Your submission should be as brief as possible – people who read submissions could be wading through hundreds of them. A good rule is to write just one paragraph to explain each of your main points. Aim for no more than four pages. Bullet points work well in this sort of writing, especially to list a number of related ideas.
Be correct and complete
Double-check all your facts and evidence for accuracy – don’t just take someone else’s word for it. One error could cast doubt on your whole submission. Name your sources, but be brief. Where appropriate, include maps, diagrams and professional opinions that support your submission. Include everything you want the council to know.
Stick to the point
Your submission must be relevant – you must deal with the issue, policy or proposal. You might have a few other things you’d like to tell the council, but this is not the place to say them. Anything off the topic or beyond the scope of the proposal weakens your submission.
In the final paragraph be precise about the decision you want the Council to make. You might suggest they delete a section or change some wording. You could even give them the words. You might want them to drop the proposal completely, but it could be more effective to suggest other ways to achieve the outcome they have in mind.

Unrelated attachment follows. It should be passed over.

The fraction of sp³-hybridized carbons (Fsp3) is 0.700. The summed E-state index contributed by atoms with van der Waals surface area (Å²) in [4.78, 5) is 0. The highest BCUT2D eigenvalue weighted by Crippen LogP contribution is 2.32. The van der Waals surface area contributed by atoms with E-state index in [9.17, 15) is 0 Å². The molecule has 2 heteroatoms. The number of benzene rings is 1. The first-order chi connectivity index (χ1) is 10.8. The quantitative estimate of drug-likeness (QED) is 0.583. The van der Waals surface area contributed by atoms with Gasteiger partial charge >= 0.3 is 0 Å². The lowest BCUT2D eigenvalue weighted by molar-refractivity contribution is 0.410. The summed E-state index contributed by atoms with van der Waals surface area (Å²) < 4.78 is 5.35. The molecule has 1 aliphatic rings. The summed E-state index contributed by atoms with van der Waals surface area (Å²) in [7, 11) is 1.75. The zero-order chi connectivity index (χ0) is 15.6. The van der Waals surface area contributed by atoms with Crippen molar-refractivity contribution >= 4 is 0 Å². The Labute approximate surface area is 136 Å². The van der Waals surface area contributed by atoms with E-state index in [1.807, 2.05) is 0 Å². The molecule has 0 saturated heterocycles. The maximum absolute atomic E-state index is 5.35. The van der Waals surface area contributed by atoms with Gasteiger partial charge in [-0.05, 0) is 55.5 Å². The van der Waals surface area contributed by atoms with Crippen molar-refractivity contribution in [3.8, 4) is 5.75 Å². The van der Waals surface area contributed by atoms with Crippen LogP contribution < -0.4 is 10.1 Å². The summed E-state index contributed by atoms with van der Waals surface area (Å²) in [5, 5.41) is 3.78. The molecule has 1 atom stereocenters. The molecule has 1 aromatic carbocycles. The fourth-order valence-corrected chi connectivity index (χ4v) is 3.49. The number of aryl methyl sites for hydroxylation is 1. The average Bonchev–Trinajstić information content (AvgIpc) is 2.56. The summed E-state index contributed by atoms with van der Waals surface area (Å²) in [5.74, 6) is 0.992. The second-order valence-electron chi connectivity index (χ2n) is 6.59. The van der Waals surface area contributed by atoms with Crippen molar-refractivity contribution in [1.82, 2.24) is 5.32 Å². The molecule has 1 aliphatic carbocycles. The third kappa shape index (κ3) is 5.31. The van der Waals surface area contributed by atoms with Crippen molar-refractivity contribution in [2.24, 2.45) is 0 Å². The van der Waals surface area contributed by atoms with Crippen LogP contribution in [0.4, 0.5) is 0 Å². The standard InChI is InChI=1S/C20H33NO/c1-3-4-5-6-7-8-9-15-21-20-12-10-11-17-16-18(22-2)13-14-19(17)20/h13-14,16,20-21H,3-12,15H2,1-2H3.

More useful information on how to write an effective submission is available from:
- The Ministry for the Environment website http://www.mfe.govt.nz/publications/rma/everyday/plan-submission/
- The Environmental Defense Society (EDS) website includes several example submissions http://www.rmaguide.org.nz/rma/examples.cfm?section=submissions-on-plans
The Resource Management Act provides a number of ways for you to get involved in council decisions that affect the environment. Go to the Publications section of the Ministry for the Environment’s website – Making a Submission on a Proposed Plan or Plan Change. (http://www.mfe.govt.nz/ publications/rma/everyday/plan-submission/index.html)
For the Auckland Unitary Plan helpdesk ph. 09 301 0101
For some examples of how to write your submission that might be helpful, please click here.